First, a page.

• Strained yoghurts, which include Greek Yoghurt (yiaourti), Dahi and Bulgarian Yoghurt are types of yoghurt which are strained through a cloth or paper filter, traditionally made of muslin, to remove the whey, giving a much thicker consistency, and a distinctive, slightly tangy taste. Some types are boiled in open vats first, so that the liquid content is reduced. The popular East Indian dessert, Mishti Dahi, is a variation of traditional Dahi, offers a thicker, more custard-like consistency, and is usually sweeter than western yoghurts.
  • Labneh yoghurt of Lebanon is a thickened yoghurt used for sandwiches. Olive oil, cucumber slices, olives, and various green herbs may be added. It can be thickened further and rolled into balls, preserved in olive oil, and fermented for a few more weeks. It is sometimes used with onions, meat, and nuts as a stuffing for a variety of Lebanese pies or Kebbeh ( كبة ) balls.
  • Tarator/cacık is a popular cold soup made from yoghurt, popular during summertime in Bulgaria, Macedonia, and Turkey. It is made with Ayran, cucumbers, dill, salt, olive oil, and optionally garlic and ground walnuts in Bulgaria, and generally without walnuts in Turkey.
  • Rahmjoghurt, a creamy yoghurt with much higher milkfat content (10%) than most yoghurts offered in English-speaking countries (Rahm is German for cream), is available in Germany and other countries.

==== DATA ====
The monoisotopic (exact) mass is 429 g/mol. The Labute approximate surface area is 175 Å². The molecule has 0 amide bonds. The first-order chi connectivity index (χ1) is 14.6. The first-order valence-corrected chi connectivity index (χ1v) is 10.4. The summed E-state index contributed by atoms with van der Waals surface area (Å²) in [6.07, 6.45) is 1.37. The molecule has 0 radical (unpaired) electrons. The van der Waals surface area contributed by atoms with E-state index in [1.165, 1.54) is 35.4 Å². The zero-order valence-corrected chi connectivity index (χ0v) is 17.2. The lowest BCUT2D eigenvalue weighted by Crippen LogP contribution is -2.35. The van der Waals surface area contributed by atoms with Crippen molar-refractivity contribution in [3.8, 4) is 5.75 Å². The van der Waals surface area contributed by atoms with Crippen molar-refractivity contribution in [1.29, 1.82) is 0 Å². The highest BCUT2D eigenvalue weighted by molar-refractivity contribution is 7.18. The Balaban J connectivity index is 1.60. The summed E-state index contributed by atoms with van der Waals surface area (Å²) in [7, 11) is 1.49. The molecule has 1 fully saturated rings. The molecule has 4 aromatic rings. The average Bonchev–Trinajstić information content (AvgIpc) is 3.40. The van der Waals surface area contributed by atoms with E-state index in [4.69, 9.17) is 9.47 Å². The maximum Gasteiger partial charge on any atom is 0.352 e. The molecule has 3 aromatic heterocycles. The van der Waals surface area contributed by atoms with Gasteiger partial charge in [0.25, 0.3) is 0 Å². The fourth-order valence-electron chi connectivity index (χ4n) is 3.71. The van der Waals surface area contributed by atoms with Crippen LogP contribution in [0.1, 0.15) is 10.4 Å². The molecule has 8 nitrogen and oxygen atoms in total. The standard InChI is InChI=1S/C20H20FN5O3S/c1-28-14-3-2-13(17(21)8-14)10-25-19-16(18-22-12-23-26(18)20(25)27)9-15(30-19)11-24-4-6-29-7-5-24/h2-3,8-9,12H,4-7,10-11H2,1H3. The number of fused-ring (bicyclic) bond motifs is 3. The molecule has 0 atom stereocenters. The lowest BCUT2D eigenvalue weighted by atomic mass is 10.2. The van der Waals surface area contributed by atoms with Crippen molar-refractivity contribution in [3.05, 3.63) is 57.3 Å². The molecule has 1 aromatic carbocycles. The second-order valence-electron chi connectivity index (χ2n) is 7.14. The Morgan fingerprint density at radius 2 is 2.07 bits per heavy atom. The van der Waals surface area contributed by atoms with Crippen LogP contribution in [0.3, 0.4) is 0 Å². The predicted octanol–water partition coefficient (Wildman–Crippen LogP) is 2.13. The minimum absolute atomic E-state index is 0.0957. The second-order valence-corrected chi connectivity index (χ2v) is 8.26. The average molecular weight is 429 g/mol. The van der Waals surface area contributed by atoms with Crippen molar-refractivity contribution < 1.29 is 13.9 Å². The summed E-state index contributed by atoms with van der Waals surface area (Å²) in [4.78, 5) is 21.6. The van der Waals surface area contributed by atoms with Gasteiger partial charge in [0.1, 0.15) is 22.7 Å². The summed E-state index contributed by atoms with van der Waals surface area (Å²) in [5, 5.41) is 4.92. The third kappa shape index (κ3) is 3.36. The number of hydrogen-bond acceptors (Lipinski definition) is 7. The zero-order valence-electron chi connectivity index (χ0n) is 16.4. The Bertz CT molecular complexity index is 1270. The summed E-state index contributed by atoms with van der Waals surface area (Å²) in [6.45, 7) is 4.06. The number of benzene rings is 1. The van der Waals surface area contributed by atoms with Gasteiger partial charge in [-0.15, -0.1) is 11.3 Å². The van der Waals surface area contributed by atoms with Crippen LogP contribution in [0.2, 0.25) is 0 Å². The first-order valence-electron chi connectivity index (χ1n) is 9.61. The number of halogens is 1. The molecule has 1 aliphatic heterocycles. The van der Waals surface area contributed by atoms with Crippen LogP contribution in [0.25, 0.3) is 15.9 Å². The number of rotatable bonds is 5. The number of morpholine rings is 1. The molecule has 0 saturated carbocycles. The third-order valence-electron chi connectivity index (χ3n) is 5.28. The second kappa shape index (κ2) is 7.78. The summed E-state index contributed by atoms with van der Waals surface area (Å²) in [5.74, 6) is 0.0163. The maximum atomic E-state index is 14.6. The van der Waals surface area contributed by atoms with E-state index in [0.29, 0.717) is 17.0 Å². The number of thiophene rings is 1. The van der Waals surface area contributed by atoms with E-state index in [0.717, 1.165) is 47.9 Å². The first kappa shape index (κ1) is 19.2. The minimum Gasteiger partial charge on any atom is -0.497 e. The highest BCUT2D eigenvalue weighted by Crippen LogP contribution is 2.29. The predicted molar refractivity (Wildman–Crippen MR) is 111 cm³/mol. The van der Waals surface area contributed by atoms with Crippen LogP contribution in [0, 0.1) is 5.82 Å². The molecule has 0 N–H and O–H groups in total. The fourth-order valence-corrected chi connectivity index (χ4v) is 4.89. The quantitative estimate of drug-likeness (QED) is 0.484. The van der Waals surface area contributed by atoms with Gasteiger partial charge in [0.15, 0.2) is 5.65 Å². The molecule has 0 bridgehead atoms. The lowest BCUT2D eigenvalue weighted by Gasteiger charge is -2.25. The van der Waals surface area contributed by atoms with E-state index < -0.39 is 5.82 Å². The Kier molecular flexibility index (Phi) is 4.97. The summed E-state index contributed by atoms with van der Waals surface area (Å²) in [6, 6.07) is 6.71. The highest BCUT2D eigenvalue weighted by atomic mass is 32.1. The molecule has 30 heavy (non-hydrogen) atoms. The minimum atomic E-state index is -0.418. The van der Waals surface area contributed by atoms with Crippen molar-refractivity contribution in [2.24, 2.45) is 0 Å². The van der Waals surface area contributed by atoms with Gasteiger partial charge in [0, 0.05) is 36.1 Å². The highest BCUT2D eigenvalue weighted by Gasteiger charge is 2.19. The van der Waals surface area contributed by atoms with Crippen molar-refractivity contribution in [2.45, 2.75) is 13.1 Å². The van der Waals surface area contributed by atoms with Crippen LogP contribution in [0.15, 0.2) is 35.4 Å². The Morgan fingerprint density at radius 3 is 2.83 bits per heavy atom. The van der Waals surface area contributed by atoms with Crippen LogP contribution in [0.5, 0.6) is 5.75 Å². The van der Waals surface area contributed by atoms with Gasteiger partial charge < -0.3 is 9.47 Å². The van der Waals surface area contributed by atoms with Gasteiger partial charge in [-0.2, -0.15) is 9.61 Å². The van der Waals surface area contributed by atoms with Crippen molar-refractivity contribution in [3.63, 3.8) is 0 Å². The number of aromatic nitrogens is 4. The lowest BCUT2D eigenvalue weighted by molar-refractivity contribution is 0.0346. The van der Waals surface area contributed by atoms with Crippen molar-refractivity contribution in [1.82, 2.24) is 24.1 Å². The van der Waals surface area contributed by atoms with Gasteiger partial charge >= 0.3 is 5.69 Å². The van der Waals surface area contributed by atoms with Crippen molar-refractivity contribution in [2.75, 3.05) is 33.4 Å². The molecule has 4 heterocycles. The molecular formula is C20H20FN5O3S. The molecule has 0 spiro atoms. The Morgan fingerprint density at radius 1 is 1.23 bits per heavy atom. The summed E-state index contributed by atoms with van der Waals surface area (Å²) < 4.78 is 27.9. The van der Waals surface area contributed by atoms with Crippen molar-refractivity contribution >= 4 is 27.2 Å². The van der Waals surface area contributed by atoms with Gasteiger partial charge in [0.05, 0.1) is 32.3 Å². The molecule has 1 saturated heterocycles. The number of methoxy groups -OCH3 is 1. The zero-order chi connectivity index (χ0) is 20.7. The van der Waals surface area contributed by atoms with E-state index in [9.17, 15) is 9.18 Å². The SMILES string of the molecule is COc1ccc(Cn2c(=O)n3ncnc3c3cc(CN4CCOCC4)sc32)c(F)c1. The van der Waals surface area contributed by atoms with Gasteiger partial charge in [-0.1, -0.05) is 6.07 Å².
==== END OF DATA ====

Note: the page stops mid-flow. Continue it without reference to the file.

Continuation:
• Caspian Sea Yoghurt is believed to have been introduced into Japan in 1986 by researchers returning from a trip to the Caucasus region in Georgia. This variety, called Matsoni, is started with Lactococcus lactis subsp. cremoris and Acetobacter orientalis species and has a unique, viscous, honey-like texture. It is milder in taste than other varieties of yoghurts. Ideally, Caspian Sea yoghurt is made at home because it requires neither special equipment nor unobtainable culture. It can be made at room temperature (20–30°C) in 10 to 15 hours. In Japan, freeze-dried starter cultures are sold in department stores and online, although many people obtain starter cultures from friends.
  • Jameed is yoghurt which is salted and dried to preserve it. It is popular in Jordan.


  • Ayran is a yoghurt-based, salty drink popular in Turkey, Azerbaijan, Iran, Bulgaria, Macedonia, Kazakhstan and Kyrgyzstan. It is made by mixing yoghurt with water and adding salt. The same drink is known as "Tan" in Armenia, "Laban Ayran" in Syria and Lebanon, "Shenina" in Jordan, "Moru" in South India, and "Laban Arbil" in Iraq. A similar drink, doogh, is popular in the Middle East between Lebanon and Afghanistan; it differs from ayran by the addition of herbs, usually mint, and is carbonated, usually with seltzer water. In the United States, yoghurt-based beverages are often marketed under names like "yoghurt smoothie" or "drinkable yoghurt". They are also popular in Ecuador where the primary form of yoghurt is "bebida de yogurt", which literally means drink of yoghurt.